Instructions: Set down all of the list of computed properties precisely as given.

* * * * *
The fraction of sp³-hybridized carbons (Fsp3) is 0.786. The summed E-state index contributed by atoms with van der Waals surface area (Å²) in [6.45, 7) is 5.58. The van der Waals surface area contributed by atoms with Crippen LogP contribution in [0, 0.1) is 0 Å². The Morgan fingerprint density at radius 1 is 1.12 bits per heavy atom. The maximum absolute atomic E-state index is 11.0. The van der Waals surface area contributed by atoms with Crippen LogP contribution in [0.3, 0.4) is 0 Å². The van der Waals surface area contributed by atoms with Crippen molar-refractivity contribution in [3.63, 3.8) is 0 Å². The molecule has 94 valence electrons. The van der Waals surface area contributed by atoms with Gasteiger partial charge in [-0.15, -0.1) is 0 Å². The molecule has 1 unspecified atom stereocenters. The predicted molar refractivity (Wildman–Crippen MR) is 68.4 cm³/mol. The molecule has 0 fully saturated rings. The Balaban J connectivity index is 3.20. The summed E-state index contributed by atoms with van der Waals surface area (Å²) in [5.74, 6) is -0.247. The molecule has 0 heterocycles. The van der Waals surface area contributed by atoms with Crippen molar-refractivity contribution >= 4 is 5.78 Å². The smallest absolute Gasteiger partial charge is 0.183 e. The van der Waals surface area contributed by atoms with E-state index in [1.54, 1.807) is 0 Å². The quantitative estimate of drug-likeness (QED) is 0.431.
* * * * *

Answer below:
The fraction of sp³-hybridized carbons (Fsp3) is 0.786. The summed E-state index contributed by atoms with van der Waals surface area (Å²) in [6.45, 7) is 5.58. The van der Waals surface area contributed by atoms with Crippen LogP contribution in [0, 0.1) is 0 Å². The Morgan fingerprint density at radius 1 is 1.12 bits per heavy atom. The maximum absolute atomic E-state index is 11.0. The van der Waals surface area contributed by atoms with Crippen LogP contribution in [0.3, 0.4) is 0 Å². The van der Waals surface area contributed by atoms with Crippen molar-refractivity contribution in [3.63, 3.8) is 0 Å². The molecule has 94 valence electrons. The van der Waals surface area contributed by atoms with Gasteiger partial charge in [-0.15, -0.1) is 0 Å². The molecule has 1 unspecified atom stereocenters. The predicted molar refractivity (Wildman–Crippen MR) is 68.4 cm³/mol. The molecule has 0 fully saturated rings. The Balaban J connectivity index is 3.20. The summed E-state index contributed by atoms with van der Waals surface area (Å²) in [5.74, 6) is -0.247. The molecule has 0 heterocycles. The van der Waals surface area contributed by atoms with Crippen molar-refractivity contribution >= 4 is 5.78 Å². The smallest absolute Gasteiger partial charge is 0.183 e. The van der Waals surface area contributed by atoms with E-state index in [1.54, 1.807) is 0 Å². The quantitative estimate of drug-likeness (QED) is 0.431.